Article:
Mr. Weaver is licensed to practice in the state of Florida and registered with the United States Patent and Trademark Office as a Registered Patent Attorney. This answer is not legal advice (no attorney-client relationship is established) and is for informational purposes only. Please consult an attorney to discuss your individual situation.
It is time to lawyer up with an IP attorney. A patent pending covers your product to the extent the patent application that is pending describes the "invention" (not idea, invention) in the required manner and complies with the patent law, which for a provisional patent application would also mean that you have to follow it up with a nonprovisional patent application within a year and that nonprovisional will need to have patent claims. For a nonprovisional patent application the invention is "covered" by the claims of the patent. If they are broad and define over the prior art, you have "broad coverage" and a "broad patent". If they are narrow, you have "narrow" or perhaps even "no significant" coverage. YOU cannot write a decent patent claim, and don't let anyone tell you otherwise. Patent attorneys study for years to learn how to write them and have to pass an excruciatingly hard exam to prove to the patent office that they do know how to write them before we get to become "registered patent attorneys". So, that is what you are looking for, a registered patent attorney. And, you want one that has a technical background in your technology, unless it is simple, as that registered attorney is going to be the one to try to convince a patent examiner (who IS an expert in the technology) that your invention is new, useful and NOT OBVIOUS to a person having ordinary skill in the relevant art who has a complete knowledge of the prior art, all 8,000,000+ patents (the mythical person we registered patent attorneys call a PHOSITRA or PHOSITA). It is a daunting task to get broad patent coverage, and you MUST have a patent attorney to have a decent chance. Not doing so would be your BIGGEST mistake and make everything else you do for naught.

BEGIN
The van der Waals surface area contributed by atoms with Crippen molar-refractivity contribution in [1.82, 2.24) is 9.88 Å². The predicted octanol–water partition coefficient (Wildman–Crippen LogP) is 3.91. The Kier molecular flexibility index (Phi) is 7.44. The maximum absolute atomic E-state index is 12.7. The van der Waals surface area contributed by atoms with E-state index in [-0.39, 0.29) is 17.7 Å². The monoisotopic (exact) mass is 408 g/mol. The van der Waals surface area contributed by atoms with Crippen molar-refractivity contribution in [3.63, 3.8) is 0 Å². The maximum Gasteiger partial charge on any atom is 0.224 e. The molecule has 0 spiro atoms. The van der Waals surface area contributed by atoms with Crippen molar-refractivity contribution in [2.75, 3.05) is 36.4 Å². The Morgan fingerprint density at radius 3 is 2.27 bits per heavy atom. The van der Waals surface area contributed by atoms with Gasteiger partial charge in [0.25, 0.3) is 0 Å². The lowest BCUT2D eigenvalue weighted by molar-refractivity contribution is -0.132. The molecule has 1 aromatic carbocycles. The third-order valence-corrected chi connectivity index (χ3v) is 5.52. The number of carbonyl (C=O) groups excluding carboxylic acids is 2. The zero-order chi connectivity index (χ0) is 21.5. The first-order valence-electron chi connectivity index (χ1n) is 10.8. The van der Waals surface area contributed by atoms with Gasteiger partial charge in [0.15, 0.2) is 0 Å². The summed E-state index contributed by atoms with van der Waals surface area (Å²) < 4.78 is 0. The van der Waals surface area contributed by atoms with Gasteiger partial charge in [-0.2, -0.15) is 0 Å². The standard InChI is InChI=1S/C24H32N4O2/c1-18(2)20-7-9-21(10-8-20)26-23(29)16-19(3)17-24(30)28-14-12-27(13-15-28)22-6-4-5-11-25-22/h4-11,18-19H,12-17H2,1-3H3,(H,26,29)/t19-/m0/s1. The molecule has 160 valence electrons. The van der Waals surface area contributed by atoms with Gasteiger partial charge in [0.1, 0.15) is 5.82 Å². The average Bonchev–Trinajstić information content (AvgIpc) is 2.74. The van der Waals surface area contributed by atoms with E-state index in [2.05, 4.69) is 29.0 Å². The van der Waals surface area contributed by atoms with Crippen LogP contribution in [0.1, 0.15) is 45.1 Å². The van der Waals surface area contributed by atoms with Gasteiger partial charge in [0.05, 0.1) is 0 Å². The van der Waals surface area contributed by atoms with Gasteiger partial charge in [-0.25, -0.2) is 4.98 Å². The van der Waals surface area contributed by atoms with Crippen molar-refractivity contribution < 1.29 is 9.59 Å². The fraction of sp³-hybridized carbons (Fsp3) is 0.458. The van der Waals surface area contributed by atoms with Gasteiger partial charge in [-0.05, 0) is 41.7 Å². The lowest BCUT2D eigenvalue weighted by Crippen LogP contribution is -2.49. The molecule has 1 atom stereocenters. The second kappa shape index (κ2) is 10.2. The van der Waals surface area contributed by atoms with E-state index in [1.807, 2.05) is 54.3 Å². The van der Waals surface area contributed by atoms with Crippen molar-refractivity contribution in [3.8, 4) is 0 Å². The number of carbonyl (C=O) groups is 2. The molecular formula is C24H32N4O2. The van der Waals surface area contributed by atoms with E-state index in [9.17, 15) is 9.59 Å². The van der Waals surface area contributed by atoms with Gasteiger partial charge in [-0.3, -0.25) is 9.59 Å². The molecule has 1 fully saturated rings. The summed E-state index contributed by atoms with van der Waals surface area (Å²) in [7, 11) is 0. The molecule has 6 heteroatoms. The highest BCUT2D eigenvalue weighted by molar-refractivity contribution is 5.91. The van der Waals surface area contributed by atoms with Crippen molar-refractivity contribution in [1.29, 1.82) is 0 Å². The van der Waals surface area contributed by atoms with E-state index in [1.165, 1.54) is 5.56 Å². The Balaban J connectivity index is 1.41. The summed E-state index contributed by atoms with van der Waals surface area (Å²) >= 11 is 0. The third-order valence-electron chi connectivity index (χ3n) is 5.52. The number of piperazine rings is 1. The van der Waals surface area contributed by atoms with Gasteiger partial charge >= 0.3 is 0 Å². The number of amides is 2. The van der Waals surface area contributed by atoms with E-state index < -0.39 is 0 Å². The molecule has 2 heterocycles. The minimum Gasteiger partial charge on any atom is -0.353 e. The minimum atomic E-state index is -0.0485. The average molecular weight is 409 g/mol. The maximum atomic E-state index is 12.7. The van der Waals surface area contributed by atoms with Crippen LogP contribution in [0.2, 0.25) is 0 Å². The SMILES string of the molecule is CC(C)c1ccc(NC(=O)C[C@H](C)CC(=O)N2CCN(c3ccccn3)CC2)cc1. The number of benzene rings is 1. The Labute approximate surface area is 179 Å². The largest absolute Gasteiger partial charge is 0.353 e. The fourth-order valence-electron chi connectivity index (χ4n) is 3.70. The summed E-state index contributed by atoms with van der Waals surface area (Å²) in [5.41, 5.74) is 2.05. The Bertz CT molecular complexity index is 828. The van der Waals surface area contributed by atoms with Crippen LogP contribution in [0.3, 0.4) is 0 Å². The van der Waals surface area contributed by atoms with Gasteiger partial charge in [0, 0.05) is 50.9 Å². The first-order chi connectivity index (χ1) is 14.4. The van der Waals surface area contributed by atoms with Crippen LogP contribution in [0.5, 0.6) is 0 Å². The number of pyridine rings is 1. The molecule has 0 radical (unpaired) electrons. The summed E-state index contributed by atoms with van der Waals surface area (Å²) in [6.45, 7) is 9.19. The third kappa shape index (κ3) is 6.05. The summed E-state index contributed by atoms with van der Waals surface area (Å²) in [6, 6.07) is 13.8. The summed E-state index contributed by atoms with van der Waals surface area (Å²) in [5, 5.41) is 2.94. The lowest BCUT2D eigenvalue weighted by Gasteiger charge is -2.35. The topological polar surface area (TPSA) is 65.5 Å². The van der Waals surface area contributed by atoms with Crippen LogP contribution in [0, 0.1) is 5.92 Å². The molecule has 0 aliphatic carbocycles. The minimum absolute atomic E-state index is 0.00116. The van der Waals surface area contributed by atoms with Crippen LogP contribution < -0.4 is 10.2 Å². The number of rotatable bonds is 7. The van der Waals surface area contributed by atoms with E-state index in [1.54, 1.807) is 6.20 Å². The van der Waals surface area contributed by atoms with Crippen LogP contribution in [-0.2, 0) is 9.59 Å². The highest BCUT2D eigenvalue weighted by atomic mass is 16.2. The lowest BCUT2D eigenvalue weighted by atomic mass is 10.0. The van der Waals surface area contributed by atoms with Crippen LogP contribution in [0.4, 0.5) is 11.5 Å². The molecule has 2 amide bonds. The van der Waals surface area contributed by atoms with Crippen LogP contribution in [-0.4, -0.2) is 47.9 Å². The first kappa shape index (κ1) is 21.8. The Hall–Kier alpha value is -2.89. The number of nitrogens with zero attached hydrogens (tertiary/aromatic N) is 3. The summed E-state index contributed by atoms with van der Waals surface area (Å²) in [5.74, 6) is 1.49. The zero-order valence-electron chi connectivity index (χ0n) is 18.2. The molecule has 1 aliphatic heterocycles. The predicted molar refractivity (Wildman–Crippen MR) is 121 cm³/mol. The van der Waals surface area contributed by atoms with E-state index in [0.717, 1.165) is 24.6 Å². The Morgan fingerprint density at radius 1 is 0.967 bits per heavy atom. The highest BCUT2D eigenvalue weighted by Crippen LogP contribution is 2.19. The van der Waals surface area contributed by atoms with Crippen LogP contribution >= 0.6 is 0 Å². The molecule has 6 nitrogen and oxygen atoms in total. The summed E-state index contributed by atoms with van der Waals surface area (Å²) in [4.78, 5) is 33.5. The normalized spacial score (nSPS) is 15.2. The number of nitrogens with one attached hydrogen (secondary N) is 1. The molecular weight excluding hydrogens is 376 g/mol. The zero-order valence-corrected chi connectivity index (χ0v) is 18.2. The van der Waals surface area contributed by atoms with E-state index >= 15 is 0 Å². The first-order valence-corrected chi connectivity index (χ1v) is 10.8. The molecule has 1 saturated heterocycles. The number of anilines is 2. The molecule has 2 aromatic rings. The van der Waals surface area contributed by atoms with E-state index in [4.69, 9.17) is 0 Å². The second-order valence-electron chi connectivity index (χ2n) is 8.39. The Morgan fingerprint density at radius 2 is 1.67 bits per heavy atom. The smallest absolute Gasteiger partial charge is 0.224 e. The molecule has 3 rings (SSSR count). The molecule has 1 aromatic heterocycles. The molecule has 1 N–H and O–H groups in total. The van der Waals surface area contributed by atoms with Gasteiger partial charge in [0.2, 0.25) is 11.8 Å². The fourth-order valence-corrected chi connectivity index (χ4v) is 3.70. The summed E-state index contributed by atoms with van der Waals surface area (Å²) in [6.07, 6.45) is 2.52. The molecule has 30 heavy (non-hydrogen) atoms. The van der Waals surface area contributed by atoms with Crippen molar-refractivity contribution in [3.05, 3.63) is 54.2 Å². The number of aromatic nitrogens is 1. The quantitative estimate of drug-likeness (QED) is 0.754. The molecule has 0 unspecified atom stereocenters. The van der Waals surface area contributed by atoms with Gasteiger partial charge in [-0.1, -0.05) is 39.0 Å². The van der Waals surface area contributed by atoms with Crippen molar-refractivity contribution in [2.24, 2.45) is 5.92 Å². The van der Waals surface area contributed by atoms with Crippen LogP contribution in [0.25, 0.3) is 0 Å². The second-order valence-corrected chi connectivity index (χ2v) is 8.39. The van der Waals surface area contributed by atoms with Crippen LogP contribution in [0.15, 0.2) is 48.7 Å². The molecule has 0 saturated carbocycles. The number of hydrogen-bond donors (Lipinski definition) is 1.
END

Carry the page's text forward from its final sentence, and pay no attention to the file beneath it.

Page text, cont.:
So, bottom line, the best way is to get yourself to a registered patent attorney and to do it pronto.
I am not your lawyer and you are not my client. Free advice here is without recourse and any reliance thereupon is at your sole risk. This is done without compensation as a free public service. I am licensed in IL, MO, TX and I am a Reg. Pat. Atty. so advice in any other jurisdiction is strictly general advice and should be confirmed with an attorney licensed in that jurisdiction.